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Civil-Comp Proceedings
ISSN 1759-3433
CCP: 85
PROCEEDINGS OF THE FIFTEENTH UK CONFERENCE OF THE ASSOCIATION OF COMPUTATIONAL MECHANICS IN ENGINEERING
Edited by: B.H.V. Topping
Paper 46

Adaptive Space-Time Boundary Element Method for Three-Dimensional Scalar Wave Propagation

J.X. Zhou, T. Koziara and T.G. Davies

Department of Civil Engineering, Glasgow University, United Kingdom

Full Bibliographic Reference for this paper
J.X. Zhou, T. Koziara, T.G. Davies, "Adaptive Space-Time Boundary Element Method for Three-Dimensional Scalar Wave Propagation", in B.H.V. Topping, (Editor), "Proceedings of the Fifteenth UK Conference of the Association of Computational Mechanics in Engineering", Civil-Comp Press, Stirlingshire, UK, Paper 46, 2007. doi:10.4203/ccp.85.46
Keywords: boundary element method, adaptive scheme, space-time, time-dependent, impulse wave.

Summary
The wave propagation and its interactions with natural or man-made bodies are important problems in civil engineering. A general boundary element scheme to solve the two-dimensional transient elastodynamics problem was derived by Mansur & Brebbia [2]. The three-dimensional elastodynamic time-domain BEM formulation and implementation were studied by Manolis & Beskos [1] in the context of three-dimensional dynamic soil-structure interaction problems. However, this early research lacked systematic analysis of the error estimation, convergence and stability. The instability was observed even for uniform meshes when the space-time ratio falls outside a specific range [0.3~0.5]. Over the last decade, there have been increasing efforts to develop more efficient solution techniques. Various high-order spatial and temporal interpolation schemes have been implemented to improve accuracy and efficiency. However, these high-order BEM schemes did not provide any help to improve the stability of the dynamic BEM.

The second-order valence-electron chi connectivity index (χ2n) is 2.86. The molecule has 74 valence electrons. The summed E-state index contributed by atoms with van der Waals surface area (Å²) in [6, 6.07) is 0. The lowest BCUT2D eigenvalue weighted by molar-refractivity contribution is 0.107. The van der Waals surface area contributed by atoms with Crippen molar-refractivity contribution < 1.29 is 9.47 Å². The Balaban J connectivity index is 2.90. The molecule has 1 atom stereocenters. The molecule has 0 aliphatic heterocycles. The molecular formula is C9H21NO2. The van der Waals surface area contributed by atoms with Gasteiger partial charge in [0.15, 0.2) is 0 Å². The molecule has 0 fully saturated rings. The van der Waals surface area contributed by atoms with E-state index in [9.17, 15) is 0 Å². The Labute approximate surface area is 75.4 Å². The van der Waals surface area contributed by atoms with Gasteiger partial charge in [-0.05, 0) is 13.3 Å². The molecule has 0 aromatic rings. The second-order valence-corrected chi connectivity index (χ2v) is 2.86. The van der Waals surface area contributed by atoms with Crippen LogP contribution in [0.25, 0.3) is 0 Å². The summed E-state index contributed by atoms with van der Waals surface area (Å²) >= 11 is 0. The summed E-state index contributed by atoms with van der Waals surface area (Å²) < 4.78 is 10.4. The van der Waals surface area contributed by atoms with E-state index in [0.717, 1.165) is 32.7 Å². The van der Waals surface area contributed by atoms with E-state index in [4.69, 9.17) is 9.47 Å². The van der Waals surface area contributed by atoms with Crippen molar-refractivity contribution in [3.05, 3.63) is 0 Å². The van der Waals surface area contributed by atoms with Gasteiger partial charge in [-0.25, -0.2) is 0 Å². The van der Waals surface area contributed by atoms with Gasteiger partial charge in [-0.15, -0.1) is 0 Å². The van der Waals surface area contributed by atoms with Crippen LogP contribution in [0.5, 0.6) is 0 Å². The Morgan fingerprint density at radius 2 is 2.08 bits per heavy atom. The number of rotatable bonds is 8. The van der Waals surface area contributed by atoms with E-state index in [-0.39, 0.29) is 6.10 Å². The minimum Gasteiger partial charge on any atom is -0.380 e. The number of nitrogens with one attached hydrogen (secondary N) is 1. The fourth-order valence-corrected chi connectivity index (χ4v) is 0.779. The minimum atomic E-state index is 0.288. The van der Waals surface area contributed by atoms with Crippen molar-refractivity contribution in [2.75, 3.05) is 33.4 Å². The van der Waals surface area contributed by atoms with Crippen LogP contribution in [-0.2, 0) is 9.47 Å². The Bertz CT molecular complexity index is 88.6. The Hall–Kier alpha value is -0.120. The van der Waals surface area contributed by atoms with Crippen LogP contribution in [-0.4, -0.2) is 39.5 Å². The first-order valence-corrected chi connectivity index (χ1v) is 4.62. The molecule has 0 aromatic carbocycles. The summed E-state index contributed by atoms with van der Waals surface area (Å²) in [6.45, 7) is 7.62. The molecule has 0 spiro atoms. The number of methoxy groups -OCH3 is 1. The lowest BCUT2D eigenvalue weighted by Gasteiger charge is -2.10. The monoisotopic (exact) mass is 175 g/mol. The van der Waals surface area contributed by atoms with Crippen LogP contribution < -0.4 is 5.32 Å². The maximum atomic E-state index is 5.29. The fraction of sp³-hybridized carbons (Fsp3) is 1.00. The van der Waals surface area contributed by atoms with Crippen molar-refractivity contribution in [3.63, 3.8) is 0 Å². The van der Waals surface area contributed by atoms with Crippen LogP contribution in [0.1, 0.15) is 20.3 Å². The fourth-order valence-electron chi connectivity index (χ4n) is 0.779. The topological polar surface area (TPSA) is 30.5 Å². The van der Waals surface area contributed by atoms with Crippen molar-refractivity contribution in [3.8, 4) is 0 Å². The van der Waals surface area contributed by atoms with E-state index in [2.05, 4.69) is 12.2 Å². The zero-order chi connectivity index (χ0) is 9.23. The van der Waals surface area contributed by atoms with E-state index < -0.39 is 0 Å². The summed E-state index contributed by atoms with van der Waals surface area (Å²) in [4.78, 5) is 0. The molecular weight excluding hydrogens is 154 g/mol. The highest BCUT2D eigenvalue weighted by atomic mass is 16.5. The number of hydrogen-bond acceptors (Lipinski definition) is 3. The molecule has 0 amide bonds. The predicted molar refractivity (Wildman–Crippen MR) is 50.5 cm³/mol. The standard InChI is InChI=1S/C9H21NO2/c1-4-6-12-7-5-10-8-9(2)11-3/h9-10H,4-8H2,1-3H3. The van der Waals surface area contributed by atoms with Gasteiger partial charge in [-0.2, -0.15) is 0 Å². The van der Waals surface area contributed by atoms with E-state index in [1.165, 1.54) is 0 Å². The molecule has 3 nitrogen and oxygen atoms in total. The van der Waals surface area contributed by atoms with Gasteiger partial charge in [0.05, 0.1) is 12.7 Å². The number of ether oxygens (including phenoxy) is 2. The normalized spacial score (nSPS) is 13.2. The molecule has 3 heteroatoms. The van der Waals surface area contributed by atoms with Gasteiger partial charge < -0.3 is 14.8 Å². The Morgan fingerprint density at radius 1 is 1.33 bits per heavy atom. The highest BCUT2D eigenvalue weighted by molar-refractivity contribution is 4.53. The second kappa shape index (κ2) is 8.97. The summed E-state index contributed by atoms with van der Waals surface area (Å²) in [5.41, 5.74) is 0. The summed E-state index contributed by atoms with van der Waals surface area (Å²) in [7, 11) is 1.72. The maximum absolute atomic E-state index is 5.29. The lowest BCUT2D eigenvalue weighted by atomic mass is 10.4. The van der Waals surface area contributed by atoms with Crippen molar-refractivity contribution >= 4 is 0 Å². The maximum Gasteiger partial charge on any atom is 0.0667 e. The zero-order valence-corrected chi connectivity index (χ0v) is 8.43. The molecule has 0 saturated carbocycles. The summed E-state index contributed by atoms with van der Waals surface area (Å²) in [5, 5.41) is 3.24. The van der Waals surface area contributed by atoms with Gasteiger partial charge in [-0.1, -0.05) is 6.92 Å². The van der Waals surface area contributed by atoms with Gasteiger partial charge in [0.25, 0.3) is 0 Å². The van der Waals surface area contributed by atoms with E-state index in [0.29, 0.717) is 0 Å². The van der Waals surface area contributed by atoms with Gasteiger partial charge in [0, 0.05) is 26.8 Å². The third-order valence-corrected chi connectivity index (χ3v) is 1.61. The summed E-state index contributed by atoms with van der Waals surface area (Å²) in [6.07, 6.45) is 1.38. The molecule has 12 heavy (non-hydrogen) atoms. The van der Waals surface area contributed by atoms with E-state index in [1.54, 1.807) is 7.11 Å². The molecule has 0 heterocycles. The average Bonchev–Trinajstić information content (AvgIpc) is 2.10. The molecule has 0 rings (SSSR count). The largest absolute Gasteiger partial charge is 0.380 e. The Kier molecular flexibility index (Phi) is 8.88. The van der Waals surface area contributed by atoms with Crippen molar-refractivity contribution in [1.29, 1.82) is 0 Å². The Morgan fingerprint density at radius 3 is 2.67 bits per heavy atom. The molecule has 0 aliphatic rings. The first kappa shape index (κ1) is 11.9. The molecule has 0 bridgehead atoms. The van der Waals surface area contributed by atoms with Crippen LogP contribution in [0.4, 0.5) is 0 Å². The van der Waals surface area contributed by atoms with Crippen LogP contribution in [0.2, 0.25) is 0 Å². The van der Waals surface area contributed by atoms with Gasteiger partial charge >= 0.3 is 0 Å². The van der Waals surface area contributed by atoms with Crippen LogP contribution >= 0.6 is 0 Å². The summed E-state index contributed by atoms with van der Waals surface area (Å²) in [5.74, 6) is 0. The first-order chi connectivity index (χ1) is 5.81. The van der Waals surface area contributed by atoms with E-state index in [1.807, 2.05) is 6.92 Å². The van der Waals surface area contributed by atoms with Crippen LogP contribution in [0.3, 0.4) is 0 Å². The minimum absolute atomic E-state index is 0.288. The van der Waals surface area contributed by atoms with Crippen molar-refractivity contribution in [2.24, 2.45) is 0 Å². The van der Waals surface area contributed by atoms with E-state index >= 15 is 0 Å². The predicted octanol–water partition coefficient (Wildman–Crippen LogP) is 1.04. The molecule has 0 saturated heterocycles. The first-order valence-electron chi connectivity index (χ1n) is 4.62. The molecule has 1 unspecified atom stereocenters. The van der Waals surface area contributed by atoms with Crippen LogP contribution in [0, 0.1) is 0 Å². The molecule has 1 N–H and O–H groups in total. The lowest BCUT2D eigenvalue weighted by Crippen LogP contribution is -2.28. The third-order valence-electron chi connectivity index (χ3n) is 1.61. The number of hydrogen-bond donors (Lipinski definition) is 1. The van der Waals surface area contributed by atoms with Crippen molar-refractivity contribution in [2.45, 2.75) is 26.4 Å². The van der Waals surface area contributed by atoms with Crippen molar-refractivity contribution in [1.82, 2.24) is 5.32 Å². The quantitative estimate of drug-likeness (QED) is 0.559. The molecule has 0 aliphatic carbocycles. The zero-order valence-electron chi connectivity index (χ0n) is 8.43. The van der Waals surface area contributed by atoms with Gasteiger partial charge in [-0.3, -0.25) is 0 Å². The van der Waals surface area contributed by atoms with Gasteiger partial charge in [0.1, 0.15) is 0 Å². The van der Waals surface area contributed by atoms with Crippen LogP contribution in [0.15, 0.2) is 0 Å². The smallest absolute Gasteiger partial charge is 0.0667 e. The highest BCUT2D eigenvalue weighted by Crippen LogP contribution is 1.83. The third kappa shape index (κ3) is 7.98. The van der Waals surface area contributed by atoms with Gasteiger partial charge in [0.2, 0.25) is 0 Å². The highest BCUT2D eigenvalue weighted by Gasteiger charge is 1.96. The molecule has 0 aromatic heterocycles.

Further difficulties are met when impulse wave propagations are solved by the BEM. Zienkiewicz [3] put impulse wave propagation problems in the list of unsolved problems, because a reasonable accuracy cannot be achieved unless the element size is less than 1/10th of the minimum wavelength. When the incident wavelength becomes small, the number of nodes will increase dramatically, which is beyond the capacity of the largest computer used today. Thus, a completely new method of approximation is required to deal with the short-wave propagation. Therefore, the conventional BEM modeling of wave problems encounters many difficulties despite its popularity. Firstly, solving an impulse wave problem in a large and complex domain is expensive. Secondly, it is still difficult for time domain BEM solvers to produce stable results, specially for impulsive loads. Thirdly, the space-time ratio is constrained within a specific range [0.3~0.5], which put limitations to compute a wider range of wave problems efficiently.

The new idea in this paper is to introduce adaptive schemes to improve the computational efficiency of dynamic BEM, which includes error estimation, automatic mesh refinements and a new BEM solver for refined meshes. The development of such adaptive BEM schemes is vital for BEM to model impulsive wave problems efficiently. Surface elements in the space are indexed, like books in a library, to accelerate the spatial search to decide which part of the boundary mesh should be integrated in different time step. Then gradient-based and two-solution-based error indicators are used to locate moving high-gradient areas in the wave propagation, a triangular element refinement based on longest edge propagation path (LEPP) is employed to improve solution accuracy while retaining the computational efficiency. Local time stepping is designed to fully employing space-time adaptivity. We apply the method to solve problems of wave propagation in a three-dimensional bar and a three-dimensional spherical cavity under various explosion loading. Compared with traditional dynamic BEM, the solution is more accurate, less artificial-damped and more stable.

References
1
G. Manolis and D. Beskos. Boundary Element Methods in Elastodynamics, Unwin Hyman, London, 1988.
2
W.J. Mansur and C. A. Brebbia. Topics in Boundary Element Research, Volume 2: Time-dependent and Vibration Problems, Springer-Verlag, Berlin, 1985.
3
O.C. Zienkiewicq. "Achievements and some unsolved problems of the finite element method", International journal for numerical methods in engineering, 47:9-28, 2000. doi:10.1002/(SICI)1097-0207(20000110/30)47:1/3<9::AID-NME793>3.0.CO;2-P

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